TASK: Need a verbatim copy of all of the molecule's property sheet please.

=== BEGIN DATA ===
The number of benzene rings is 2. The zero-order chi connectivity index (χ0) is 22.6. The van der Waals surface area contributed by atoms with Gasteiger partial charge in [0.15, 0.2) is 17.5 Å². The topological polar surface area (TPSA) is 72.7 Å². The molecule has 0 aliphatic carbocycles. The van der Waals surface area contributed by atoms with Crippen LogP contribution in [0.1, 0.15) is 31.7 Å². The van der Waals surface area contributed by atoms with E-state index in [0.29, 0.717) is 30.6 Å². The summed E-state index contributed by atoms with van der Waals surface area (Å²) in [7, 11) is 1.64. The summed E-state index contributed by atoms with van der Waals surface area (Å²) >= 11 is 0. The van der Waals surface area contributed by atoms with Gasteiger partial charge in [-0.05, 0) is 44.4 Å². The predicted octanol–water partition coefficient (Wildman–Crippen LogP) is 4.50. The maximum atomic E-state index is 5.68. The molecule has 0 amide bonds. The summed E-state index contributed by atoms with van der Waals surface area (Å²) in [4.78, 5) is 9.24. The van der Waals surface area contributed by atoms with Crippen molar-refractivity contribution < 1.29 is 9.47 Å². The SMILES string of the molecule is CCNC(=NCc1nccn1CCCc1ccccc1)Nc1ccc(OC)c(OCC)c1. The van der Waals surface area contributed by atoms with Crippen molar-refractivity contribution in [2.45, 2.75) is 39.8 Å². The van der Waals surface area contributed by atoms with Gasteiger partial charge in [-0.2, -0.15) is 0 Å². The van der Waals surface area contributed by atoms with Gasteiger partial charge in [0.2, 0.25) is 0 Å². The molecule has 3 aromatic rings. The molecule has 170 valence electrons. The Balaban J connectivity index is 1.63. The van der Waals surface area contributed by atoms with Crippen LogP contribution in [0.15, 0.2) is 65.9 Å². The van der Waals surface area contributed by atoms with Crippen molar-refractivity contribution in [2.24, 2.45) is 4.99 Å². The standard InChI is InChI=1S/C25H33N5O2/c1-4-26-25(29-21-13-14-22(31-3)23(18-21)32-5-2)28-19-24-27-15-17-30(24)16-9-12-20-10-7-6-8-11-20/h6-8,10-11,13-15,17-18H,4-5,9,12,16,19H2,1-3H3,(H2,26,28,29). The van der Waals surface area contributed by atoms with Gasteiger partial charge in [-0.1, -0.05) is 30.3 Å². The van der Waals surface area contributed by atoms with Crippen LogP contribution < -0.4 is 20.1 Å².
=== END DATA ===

The number of benzene rings is 2. The zero-order chi connectivity index (χ0) is 22.6. The van der Waals surface area contributed by atoms with Gasteiger partial charge in [0.15, 0.2) is 17.5 Å². The topological polar surface area (TPSA) is 72.7 Å². The molecule has 0 aliphatic carbocycles. The van der Waals surface area contributed by atoms with Crippen LogP contribution in [0.1, 0.15) is 31.7 Å². The van der Waals surface area contributed by atoms with E-state index in [0.29, 0.717) is 30.6 Å². The summed E-state index contributed by atoms with van der Waals surface area (Å²) in [7, 11) is 1.64. The summed E-state index contributed by atoms with van der Waals surface area (Å²) >= 11 is 0. The van der Waals surface area contributed by atoms with Gasteiger partial charge in [-0.05, 0) is 44.4 Å². The predicted octanol–water partition coefficient (Wildman–Crippen LogP) is 4.50. The maximum atomic E-state index is 5.68. The molecule has 0 amide bonds. The summed E-state index contributed by atoms with van der Waals surface area (Å²) in [4.78, 5) is 9.24. The van der Waals surface area contributed by atoms with Crippen molar-refractivity contribution < 1.29 is 9.47 Å². The SMILES string of the molecule is CCNC(=NCc1nccn1CCCc1ccccc1)Nc1ccc(OC)c(OCC)c1. The van der Waals surface area contributed by atoms with Crippen molar-refractivity contribution in [2.45, 2.75) is 39.8 Å². The van der Waals surface area contributed by atoms with Gasteiger partial charge in [-0.2, -0.15) is 0 Å². The van der Waals surface area contributed by atoms with Gasteiger partial charge in [0.2, 0.25) is 0 Å². The molecule has 3 aromatic rings. The molecule has 170 valence electrons. The Balaban J connectivity index is 1.63. The van der Waals surface area contributed by atoms with Crippen LogP contribution in [0.15, 0.2) is 65.9 Å². The van der Waals surface area contributed by atoms with Crippen molar-refractivity contribution in [2.24, 2.45) is 4.99 Å². The standard InChI is InChI=1S/C25H33N5O2/c1-4-26-25(29-21-13-14-22(31-3)23(18-21)32-5-2)28-19-24-27-15-17-30(24)16-9-12-20-10-7-6-8-11-20/h6-8,10-11,13-15,17-18H,4-5,9,12,16,19H2,1-3H3,(H2,26,28,29). The van der Waals surface area contributed by atoms with Gasteiger partial charge in [-0.1, -0.05) is 30.3 Å². The van der Waals surface area contributed by atoms with Crippen LogP contribution < -0.4 is 20.1 Å².